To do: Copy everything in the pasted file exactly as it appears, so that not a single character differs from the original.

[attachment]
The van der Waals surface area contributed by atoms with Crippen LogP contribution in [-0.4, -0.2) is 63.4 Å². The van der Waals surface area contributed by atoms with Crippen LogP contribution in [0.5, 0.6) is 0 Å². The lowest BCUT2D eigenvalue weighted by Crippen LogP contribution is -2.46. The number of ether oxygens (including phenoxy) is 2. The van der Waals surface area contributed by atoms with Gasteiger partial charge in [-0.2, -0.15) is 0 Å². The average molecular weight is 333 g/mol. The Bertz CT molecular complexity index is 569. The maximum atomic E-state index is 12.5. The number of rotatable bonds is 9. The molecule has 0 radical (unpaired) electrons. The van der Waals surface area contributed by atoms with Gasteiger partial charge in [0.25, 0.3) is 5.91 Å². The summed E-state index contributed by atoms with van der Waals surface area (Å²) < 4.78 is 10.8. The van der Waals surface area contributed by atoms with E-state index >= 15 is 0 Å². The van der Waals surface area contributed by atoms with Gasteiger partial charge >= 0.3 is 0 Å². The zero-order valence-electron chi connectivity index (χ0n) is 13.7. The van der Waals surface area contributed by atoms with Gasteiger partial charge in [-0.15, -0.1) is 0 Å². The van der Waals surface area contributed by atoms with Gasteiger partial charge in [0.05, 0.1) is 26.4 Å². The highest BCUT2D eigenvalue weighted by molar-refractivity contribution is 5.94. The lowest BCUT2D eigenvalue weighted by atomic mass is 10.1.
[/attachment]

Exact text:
The van der Waals surface area contributed by atoms with Crippen LogP contribution in [-0.4, -0.2) is 63.4 Å². The van der Waals surface area contributed by atoms with Crippen LogP contribution in [0.5, 0.6) is 0 Å². The lowest BCUT2D eigenvalue weighted by Crippen LogP contribution is -2.46. The number of ether oxygens (including phenoxy) is 2. The van der Waals surface area contributed by atoms with Gasteiger partial charge in [-0.2, -0.15) is 0 Å². The average molecular weight is 333 g/mol. The Bertz CT molecular complexity index is 569. The maximum atomic E-state index is 12.5. The number of rotatable bonds is 9. The molecule has 0 radical (unpaired) electrons. The van der Waals surface area contributed by atoms with Gasteiger partial charge in [0.25, 0.3) is 5.91 Å². The summed E-state index contributed by atoms with van der Waals surface area (Å²) < 4.78 is 10.8. The van der Waals surface area contributed by atoms with E-state index >= 15 is 0 Å². The van der Waals surface area contributed by atoms with Gasteiger partial charge >= 0.3 is 0 Å². The zero-order valence-electron chi connectivity index (χ0n) is 13.7. The van der Waals surface area contributed by atoms with Gasteiger partial charge in [-0.15, -0.1) is 0 Å². The van der Waals surface area contributed by atoms with Gasteiger partial charge in [0.05, 0.1) is 26.4 Å². The highest BCUT2D eigenvalue weighted by molar-refractivity contribution is 5.94. The lowest BCUT2D eigenvalue weighted by atomic mass is 10.1.